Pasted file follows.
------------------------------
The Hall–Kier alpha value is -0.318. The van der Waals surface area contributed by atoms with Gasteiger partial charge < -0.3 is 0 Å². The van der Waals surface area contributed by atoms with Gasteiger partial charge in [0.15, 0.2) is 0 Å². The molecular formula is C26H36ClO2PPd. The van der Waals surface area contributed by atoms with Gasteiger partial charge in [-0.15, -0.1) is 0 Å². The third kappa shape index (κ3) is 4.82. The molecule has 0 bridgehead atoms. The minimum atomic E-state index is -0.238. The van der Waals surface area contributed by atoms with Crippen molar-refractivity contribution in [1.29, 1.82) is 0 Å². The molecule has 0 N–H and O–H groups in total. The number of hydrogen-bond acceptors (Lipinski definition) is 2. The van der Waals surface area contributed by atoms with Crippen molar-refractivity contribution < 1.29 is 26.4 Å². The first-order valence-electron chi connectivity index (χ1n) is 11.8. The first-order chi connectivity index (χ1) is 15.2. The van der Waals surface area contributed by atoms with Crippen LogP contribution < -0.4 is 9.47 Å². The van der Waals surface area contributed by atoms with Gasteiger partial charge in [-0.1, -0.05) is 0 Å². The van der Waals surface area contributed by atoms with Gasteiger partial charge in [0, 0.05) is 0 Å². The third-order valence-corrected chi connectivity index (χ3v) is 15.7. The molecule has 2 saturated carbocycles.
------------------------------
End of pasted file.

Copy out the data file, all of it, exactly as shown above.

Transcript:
The Hall–Kier alpha value is -0.318. The van der Waals surface area contributed by atoms with Gasteiger partial charge < -0.3 is 0 Å². The van der Waals surface area contributed by atoms with Gasteiger partial charge in [0.15, 0.2) is 0 Å². The molecular formula is C26H36ClO2PPd. The van der Waals surface area contributed by atoms with Gasteiger partial charge in [-0.15, -0.1) is 0 Å². The third kappa shape index (κ3) is 4.82. The molecule has 0 bridgehead atoms. The minimum atomic E-state index is -0.238. The van der Waals surface area contributed by atoms with Crippen molar-refractivity contribution in [1.29, 1.82) is 0 Å². The molecule has 0 N–H and O–H groups in total. The number of hydrogen-bond acceptors (Lipinski definition) is 2. The van der Waals surface area contributed by atoms with Crippen molar-refractivity contribution < 1.29 is 26.4 Å². The first-order valence-electron chi connectivity index (χ1n) is 11.8. The first-order chi connectivity index (χ1) is 15.2. The van der Waals surface area contributed by atoms with Crippen LogP contribution < -0.4 is 9.47 Å². The van der Waals surface area contributed by atoms with Gasteiger partial charge in [-0.1, -0.05) is 0 Å². The van der Waals surface area contributed by atoms with Gasteiger partial charge in [0, 0.05) is 0 Å². The third-order valence-corrected chi connectivity index (χ3v) is 15.7. The molecule has 2 saturated carbocycles.